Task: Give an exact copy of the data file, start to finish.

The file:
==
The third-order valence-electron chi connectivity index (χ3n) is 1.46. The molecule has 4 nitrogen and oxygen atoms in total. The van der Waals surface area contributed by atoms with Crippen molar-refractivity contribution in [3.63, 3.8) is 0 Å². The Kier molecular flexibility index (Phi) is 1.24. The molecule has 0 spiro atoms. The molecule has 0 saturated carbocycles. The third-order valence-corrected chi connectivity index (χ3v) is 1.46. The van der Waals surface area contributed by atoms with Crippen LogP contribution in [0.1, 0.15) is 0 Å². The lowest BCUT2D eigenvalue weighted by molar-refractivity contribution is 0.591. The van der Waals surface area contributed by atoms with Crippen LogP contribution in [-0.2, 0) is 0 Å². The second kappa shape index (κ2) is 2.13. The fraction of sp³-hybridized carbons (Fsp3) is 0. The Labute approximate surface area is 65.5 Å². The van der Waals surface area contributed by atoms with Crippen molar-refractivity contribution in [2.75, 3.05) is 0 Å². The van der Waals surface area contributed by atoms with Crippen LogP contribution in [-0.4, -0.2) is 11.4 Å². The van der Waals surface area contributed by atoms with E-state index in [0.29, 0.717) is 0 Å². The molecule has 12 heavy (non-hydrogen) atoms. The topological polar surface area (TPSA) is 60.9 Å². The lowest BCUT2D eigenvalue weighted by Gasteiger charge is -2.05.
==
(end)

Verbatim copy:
The third-order valence-electron chi connectivity index (χ3n) is 1.46. The molecule has 4 nitrogen and oxygen atoms in total. The van der Waals surface area contributed by atoms with Crippen molar-refractivity contribution in [3.63, 3.8) is 0 Å². The Kier molecular flexibility index (Phi) is 1.24. The molecule has 0 spiro atoms. The molecule has 0 saturated carbocycles. The third-order valence-corrected chi connectivity index (χ3v) is 1.46. The van der Waals surface area contributed by atoms with Crippen LogP contribution in [0.1, 0.15) is 0 Å². The lowest BCUT2D eigenvalue weighted by molar-refractivity contribution is 0.591. The van der Waals surface area contributed by atoms with Crippen LogP contribution in [-0.2, 0) is 0 Å². The second kappa shape index (κ2) is 2.13. The fraction of sp³-hybridized carbons (Fsp3) is 0. The Labute approximate surface area is 65.5 Å². The van der Waals surface area contributed by atoms with Crippen molar-refractivity contribution in [2.75, 3.05) is 0 Å². The van der Waals surface area contributed by atoms with Crippen LogP contribution in [-0.4, -0.2) is 11.4 Å². The van der Waals surface area contributed by atoms with E-state index in [0.29, 0.717) is 0 Å². The molecule has 12 heavy (non-hydrogen) atoms. The topological polar surface area (TPSA) is 60.9 Å². The lowest BCUT2D eigenvalue weighted by Gasteiger charge is -2.05.